No doubt there was great passion behind a lawsuit brought against the agencies working to build the nation's first high-speed rail system in California. But as a Superior Court judge ruled this week in dismissing the case, it was supported by precious little reason — much less the law.
The case was an unnecessary distraction from the important work being done throughout the Peninsula to inform and engage local officials and the public in the process of examining the alternatives being considered for the project. That's unfortunate, because gathering community opinion and suggestions is vital to building the best system we can.
Three opponents of the high-speed train had other ideas. They attempted to use a longstanding agreement between Union Pacific railroad and Caltrain officials on the Peninsula to head off the project. To do so, however, required misreading the agreement, misreading the facts, and misreading the law.
It's not entirely surprising that project opponents would misinterpret the Trackage Rights Agreement between Union Pacific and the Peninsula Corridor Joint Powers Board. After all, they were never parties to it in the first place. And, that encapsulates the hubris of their lawyers who knew their allegedly "pro bono" effort was a sham.
It's as if, after your next-door neighbor and you negotiate a pact about how you'll share in the use and upkeep of a fence between your properties, a third neighbor from down the street raises an objection. It's not his fence, or his property, or even his agreement. And from a legal perspective, his complaints are irrelevant.
In an attempt to ignore this rather large legal elephant in the room, opponents claimed that the expenditure of public funds on the project would be a waste, because Union Pacific would not agree to share the right-of-way through the Peninsula with high-speed trains.
Here, the facts got in the way. Union Pacific has not refused to work with Caltrain or the California High-Speed Rail Authority.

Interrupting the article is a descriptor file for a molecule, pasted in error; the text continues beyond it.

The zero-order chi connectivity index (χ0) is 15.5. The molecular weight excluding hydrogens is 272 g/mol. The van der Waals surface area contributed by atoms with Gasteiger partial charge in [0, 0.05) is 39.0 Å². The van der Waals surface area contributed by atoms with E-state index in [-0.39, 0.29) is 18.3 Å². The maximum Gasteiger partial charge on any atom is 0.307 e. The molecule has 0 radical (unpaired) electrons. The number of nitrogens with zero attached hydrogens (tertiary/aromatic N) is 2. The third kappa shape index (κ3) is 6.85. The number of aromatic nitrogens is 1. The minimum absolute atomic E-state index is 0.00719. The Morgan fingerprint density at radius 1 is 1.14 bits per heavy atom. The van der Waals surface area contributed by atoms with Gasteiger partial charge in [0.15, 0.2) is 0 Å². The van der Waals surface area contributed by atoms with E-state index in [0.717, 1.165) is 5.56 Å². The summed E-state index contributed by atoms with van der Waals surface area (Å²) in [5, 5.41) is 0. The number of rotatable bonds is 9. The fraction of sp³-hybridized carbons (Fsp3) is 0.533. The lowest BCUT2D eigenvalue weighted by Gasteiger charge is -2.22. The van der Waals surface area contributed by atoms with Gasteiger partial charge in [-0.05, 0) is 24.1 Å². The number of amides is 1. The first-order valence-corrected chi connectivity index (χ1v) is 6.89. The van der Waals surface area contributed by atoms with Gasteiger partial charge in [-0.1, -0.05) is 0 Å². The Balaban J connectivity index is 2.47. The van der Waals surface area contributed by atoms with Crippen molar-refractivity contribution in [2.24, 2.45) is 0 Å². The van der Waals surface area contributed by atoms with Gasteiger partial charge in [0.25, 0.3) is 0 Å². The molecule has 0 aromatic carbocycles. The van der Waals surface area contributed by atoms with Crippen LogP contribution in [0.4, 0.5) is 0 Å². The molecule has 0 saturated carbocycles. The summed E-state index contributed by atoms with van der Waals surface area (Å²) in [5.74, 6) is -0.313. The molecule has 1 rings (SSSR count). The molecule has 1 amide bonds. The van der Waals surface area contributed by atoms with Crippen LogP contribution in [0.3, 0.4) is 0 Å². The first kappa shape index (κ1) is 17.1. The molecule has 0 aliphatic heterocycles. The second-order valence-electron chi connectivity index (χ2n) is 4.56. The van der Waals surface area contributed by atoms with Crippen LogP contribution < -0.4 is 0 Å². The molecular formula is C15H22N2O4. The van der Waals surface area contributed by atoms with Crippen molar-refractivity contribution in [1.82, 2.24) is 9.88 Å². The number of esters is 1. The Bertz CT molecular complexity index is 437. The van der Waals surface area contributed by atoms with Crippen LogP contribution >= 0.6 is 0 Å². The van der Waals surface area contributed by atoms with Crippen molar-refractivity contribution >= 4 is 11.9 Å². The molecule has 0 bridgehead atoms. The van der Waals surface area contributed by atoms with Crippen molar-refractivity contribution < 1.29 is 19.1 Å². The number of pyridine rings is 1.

Are there issues to be resolved as all sides work together to complete the project? Yes. But to suggest that cooperation cannot or will not occur is fanciful, contradicted by the both Union Pacific's public statements and the terms of the Trackage Rights Agreement itself, which dictates good-faith negotiations.
As a legal matter, this dispute is over. That's a welcome development for most Californians, who support high-speed rail as a way to create thousands of good-paying jobs, reduce air pollution, and provide us with a cheaper, faster and more convenient way to travel.
It's certainly good news for taxpayers, who will be spared the expense a protracted legal battle would have taken in even more time and money, for the California High-Speed Rail Authority and Caltrain, its regional partner in the project, as well as the court itself.
And while dismissal of this suit won't quiet the temper of those who oppose the project, for personal — not civic — reasons, this week's ruling will encourage them to join the discussion about how, and in what manner, to make high-speed rail work for the good of all, before heading to court again for another waste of taxpayer money to defeat another frivolous lawsuit.
That would mark a welcome and well-reasoned change in strategy.
A former State Senator and Superior Court Judge, Quentin L. Kopp serves on the board of the California High-Speed Rail Authority.